Algerian Quake Kills at Least 2200

7690 injured

Wed May 21, 2003 07:28 PM ET
By Paul de Bendern

ALGIERS (Reuters) - Algeria's strongest earthquake for years struck the capital and nearby towns Wednesday, killing at least 250 people and injuring nearly 1,700, state television said.

Measuring 6.7 on the Richter scale, it sent panicked families running into the streets in Algiers and nearby cities along the Mediterranean coast when it hit at 7:44 p.m. (2:44 a.m. EDT).

Worst affected were cities east of the capital including Rouiba and Boumerdes -- where media reports spoke of people jumping from windows as they tried to save themselves.

Algerian television said in a live report from Boumerdes that many people were on the streets "in a high state of panic."

"There are many people under the rubble," the reporter said.

The television also said a small hospital had collapsed in Boumerdes, but gave few details.

"Parts of buildings have collapsed. There's rubble everywhere. Tens of youths are digging through the rubble with their bare hands to get people out of the buildings," said Reuters reporter Hamid Ould Ahmed from a poor part of the city center.

Algerian television showed gaping holes in walls, mounds of rubble and wounded people in a hospital, including one child bandaged around the head and with blood on his face.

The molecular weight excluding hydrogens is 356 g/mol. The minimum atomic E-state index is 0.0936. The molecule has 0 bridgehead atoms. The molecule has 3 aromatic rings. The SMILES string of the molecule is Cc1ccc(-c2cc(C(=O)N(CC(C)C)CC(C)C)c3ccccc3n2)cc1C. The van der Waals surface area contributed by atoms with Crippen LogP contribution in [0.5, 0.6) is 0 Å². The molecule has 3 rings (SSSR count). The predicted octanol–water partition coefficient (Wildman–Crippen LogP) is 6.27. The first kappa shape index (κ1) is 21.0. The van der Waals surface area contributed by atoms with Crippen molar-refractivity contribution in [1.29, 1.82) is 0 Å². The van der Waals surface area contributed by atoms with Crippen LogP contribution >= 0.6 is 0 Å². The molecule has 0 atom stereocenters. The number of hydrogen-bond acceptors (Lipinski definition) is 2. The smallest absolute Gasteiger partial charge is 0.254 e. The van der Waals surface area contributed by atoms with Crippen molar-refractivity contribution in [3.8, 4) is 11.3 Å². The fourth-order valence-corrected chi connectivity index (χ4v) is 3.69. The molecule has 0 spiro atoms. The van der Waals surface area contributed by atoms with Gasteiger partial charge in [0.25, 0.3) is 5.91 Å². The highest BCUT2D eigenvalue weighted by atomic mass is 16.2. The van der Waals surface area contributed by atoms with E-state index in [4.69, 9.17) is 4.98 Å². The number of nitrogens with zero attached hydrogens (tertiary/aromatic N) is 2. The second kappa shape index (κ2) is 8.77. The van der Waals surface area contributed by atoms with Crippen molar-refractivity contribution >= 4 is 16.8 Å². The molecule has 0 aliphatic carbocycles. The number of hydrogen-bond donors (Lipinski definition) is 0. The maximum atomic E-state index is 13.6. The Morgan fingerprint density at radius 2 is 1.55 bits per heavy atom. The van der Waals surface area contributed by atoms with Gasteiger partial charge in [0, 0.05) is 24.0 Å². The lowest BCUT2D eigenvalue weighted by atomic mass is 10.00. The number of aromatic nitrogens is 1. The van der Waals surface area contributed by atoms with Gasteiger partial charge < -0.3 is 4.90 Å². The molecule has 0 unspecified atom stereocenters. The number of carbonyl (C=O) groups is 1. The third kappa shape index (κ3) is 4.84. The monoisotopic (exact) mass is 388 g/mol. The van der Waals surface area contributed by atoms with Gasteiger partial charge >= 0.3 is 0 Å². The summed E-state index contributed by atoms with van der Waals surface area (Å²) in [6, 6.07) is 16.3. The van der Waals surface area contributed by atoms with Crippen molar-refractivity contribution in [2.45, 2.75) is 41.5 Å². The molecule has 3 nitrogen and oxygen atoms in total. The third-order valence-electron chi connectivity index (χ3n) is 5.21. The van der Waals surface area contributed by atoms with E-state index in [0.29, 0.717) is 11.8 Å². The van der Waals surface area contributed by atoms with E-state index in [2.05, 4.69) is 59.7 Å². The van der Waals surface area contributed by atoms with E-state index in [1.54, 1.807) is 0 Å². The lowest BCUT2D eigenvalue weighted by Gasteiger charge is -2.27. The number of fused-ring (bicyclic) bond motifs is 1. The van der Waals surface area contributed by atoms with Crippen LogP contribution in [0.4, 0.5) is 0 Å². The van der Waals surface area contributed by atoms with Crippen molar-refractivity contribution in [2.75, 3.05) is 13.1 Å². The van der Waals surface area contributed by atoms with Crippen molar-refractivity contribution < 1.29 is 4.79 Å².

"Families ran out in panic into the streets but we couldn't see any damage. It lasted for several seconds," a Reuters correspondent said by telephone from a tall hotel in central Algiers which had shuddered markedly.


The earth also shook across the whole of central northern Algeria, where most of the country's 32 million people live, and, according to Spain's Development Ministry Web Site, over the Mediterranean on the Spanish coast and Balearic Islands.

Some 200 aftershocks hit north Algeria in the first two hours and authorities warned many more would follow.

At Algiers' principal Mustapha hospital families gathered to ask about the fate of loved ones. Police forced back the growing crowd, said a Reuters reporter at the scene.

"I want to see my brother. I want to know if he is dead or still alive. Please let me get inside," said a crying Ahmed, 40, who had come from Rouiba.